Gas Lamp/Teens to stage ‘Legally Blonde’ at Ridgewood School

The cast of the Gas Lamp/Teens production of ‘Legally Blonde’ snapping their fingers on the stage of Ridgewood Avenue School where they will be performing four shows next week.

GLEN RIDGE, NJ — The Gas Lamp Players/Teens are set to stage four performances of the musical “Legally Blonde” next week at Ridgewood Avenue School. The show is being directed by Gas Lamp Artistic Director Kristy Graves.

According to Graves in an interview earlier this week, she and Glen Ridge resident Heather Ballantyne had chosen “Legally Blonde” with the thought of co-directing it. At the same time, they would also be co-directing the Gas Lamp Players/Juniors in “Elf Jr.” for performances at the start of December. Both shows are now being rehearsed. However, Graves is working alone while Ballantyne has been joined by Erin Dilly for “Elf Jr.”

“I was going to help her with ‘Elf Jr.’ but we decided to divide and conquer,” Graves said. “She thought ‘Legally Blonde’ would be a great show. The kids go crazy for it.”
“Legally Blonde,” Graves said, is a difficult show to perform.
“It’s like an operetta,” she said. “The vocals are very demanding. You need ‘chops’ to sing them. The piano goes non-stop and there is dance number after dance number. And the dances have to be presented well to work.”

The cast for “Legally Blonde” is large: 14 boys and 34 girls, ages 13 to 18.
Graves said what makes the show attract so large a female cast is that “Legally Blonde” is about girls who are as hyper and “girlie” as girls can get. This irreverent effervescence is set against the backdrop of Harvard University Law School.

The musical, based on the 2001 movie starring Reese Witherspoon, opened on Broadway on April 27, 2007, and closed Oct. 19, 2008, after 595 performances.
The story is about a young woman, Elle Woods, who follows her ex-boyfriend from California to Harvard in an attempt to win him back. She manages to get herself enrolled in the law school where she discovers herself and a new love. The role of Elle was originated on Broadway by Laura Bell Bundy who was recently seen as Trixie Norton in the Paper Mill Playhouse production of “The Honeymooners.”

Graves said the girls cast for the show have an opportunity to play characters whose qualities they would not normally play.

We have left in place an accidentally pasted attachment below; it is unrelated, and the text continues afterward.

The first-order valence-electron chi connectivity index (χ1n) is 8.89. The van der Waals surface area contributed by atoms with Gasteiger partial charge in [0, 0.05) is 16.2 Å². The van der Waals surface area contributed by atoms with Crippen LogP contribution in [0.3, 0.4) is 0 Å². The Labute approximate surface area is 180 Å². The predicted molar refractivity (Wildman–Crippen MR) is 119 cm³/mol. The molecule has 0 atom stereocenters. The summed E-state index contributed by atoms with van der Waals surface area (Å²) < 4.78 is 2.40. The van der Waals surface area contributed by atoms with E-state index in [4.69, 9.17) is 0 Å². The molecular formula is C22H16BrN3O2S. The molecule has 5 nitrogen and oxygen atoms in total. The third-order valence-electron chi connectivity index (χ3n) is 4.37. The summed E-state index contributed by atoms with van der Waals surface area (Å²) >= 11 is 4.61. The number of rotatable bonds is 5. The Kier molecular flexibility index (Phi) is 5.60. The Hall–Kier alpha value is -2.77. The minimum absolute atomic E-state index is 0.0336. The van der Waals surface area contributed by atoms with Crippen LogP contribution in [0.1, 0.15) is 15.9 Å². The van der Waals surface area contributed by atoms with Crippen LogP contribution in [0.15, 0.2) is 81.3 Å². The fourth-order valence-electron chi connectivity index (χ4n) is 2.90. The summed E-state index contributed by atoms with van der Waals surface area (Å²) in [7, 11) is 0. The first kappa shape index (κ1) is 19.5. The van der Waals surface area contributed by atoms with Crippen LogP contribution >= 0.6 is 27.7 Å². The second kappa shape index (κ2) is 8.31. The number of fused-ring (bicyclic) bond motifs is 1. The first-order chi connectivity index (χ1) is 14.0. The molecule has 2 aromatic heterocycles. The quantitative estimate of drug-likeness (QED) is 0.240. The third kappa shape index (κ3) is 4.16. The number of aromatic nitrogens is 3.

“The show brings out fervor and fire,” she said. “They bring it to the stage in a level I’ve never seen before.”

There are some great dancers in the show that is being choreographed by Lisa Grimes, Graves said. The regular Gas Lamp music director, Marsha Scheier, was not available but has been ably replaced by Jess Glover.

“She’s unbelievable,” she said of Glover.
“Legally Blonde” will have two Elles. They are 14-year-old Dahlia Reynolds, a Montclair resident, and 16-year-old Francesca Catrone, from Little Falls. Graves said both girls are very different performers with different strengths. Dahlia, a private student of Graves, has been in Gas Lamp performances before.
“At the audition, she just lit up the room,” Graves said. “She totally blew me away. She encapsulates Elle. She brings her to the stage. You fall in love with her.”
Francesca, she said, is a great dancer and an excellent singer.

“I told them to learn from each other but don’t copy,” Graves said. “And they’re doing it. But they are not competitive. They’re stepping it up.”
Graves said Elle’s ex-boyfriend, played by Montclair resident Elias Lapore, is someone with big plans for himself. He dumps Elle before heading off to law school because she is only a Marilyn, as in Marilyn Monroe, while his future needs a Jackie, as in Jackie Bouvier Kennedy Onassis.

Although the cast is large, everyone has at least one speaking role as well as being part of the ensemble. The scope of the production does not stop there.
“There are tons of scene changes,” Graves said. “I haven’t even counted. It’s a very challenging show, set-wise. There’s an iconic sorority house three stories high. There are faces in all the windows.”

“Legally Blonde” will be performed on Friday, Saturday and Sunday, Nov. 17, 18 and 19. Curtain times are: Friday, 7 p.m., Saturday, 1 and 7 p.m., and Sunday at 1 p.m. An admission fee will be charged.

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